In the Field: Bolting lettuce and companion plants
Farmer D shows you how to recognize a bolting plant and explains the reasons behind this process. He then talks about the importance of companion plants, successional planting and intercropping. (Meredith Darlington/MNN and Nick Scott/MNN)
Farmer D: See all that milk coming off the stem? That’s a sign of bitterness in the lettuce, when it’s real milky like that. So what’s going to happen when it bolts which this is -- it’s starting to flower, it sends up a stalk -- it’s good to harvest the whole plant. When lettuce starts to send a stalk up the middle like that, that’s what happens with it’s bolting. And basically what it’s doing is it’s got to a cycle in its maturation where it wants to make seeds, it wants to go to flower. And we could let these lettuces go to seed, there’s nothing wrong with that, if you want to save seeds off of a lettuce. You are going to lose space in the garden for another six weeks but this will produce enough seeds to grow another 500 to 1,000 heads of lettuce. And onions and lettuce are a good companion plant. One of the things you can do while planting things like onions and lettuce together is you can maximize the amount of stuff you can grow in a small space. The onions grow upright and they don’t -- and the lettuce spreads out so they don’t really compete with each other. They are happy to grow together, and onions are good for deterring bugs. Sunflowers, they actually are the reason why I decided to plant cucumbers in this bed. Because cucumbers and sunflowers are companion plants. They’ll climb up the sunflowers so they get their own little trellis. These coconut pots are great because you really don’t have to take the plant out of the pot which is going to mean a lot less stress on the plant. So I’m going to actually stick this whole pot in the hole and just going to leave it right in there. I’m going to make it a little bit deeper because that way the cucumber will be -- won't be blowing in the wind quite so much. Very gentle. Most plants, you plant them at what you call the net. These are the [indistinct], these two generic-looking leaves and then these true leaves are the leaves that look like the actual plant. And the net is kind of right here below those. So we couldn’t go any deeper down to the net. So you know what I will do at this point is I will push them down and fill them up a little bit more.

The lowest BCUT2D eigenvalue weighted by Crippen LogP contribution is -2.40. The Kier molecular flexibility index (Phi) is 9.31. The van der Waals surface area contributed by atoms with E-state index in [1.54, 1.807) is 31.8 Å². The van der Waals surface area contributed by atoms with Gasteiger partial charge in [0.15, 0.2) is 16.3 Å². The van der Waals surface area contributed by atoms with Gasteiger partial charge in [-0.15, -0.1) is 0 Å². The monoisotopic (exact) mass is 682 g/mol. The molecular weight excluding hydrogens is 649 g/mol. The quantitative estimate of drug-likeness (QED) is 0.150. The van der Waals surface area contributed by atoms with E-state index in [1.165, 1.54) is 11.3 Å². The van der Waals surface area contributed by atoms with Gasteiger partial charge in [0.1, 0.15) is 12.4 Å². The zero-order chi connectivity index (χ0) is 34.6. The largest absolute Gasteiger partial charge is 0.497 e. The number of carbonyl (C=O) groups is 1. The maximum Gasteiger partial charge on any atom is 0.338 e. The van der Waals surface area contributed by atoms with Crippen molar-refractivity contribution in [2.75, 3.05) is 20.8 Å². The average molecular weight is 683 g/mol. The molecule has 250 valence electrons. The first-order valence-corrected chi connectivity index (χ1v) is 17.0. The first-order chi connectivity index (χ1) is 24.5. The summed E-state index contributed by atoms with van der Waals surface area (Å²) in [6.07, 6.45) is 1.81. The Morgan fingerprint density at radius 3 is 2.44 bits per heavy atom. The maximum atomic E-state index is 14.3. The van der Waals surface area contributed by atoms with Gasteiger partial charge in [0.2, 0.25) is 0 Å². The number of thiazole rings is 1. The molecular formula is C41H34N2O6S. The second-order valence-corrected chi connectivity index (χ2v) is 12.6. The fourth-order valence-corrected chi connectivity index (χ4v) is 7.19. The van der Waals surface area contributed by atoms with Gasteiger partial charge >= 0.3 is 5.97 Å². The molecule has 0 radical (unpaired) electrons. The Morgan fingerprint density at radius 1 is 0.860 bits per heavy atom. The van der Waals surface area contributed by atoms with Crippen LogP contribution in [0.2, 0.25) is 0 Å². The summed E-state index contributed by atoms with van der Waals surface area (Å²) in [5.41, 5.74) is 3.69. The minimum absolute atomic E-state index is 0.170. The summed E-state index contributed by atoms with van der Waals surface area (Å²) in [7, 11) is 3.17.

Woman: So are you putting the cucumbers about a foot apart?
Farmer D: Yeah, I’m not spreading them out very far in this space because they are going to grow up on the sunflowers so it’s okay if they are a little thick and again, you know, in a raised bed, in an urban garden you want to squeeze as much as you can into a small space. So I’m spacing them a little closer than I would on a farm per se. On the farm I’d probably go about here, here, here, here. In a raised bed you have so much nutrient packed into a small space, I’m keeping them a little closer. So that’s a little bit about successional and intercropping, successional planting and intercropping. Cucumbers are a good thing to follow lettuce because they are, you know, obviously seasonally they are a summer vegetable. You wouldn’t want to -- you want to try to avoid following the same families. Families being cucumbers and melons and squash are all related. Tomatoes and peppers and eggplants are related. So those are a few tips to take back to your garden.
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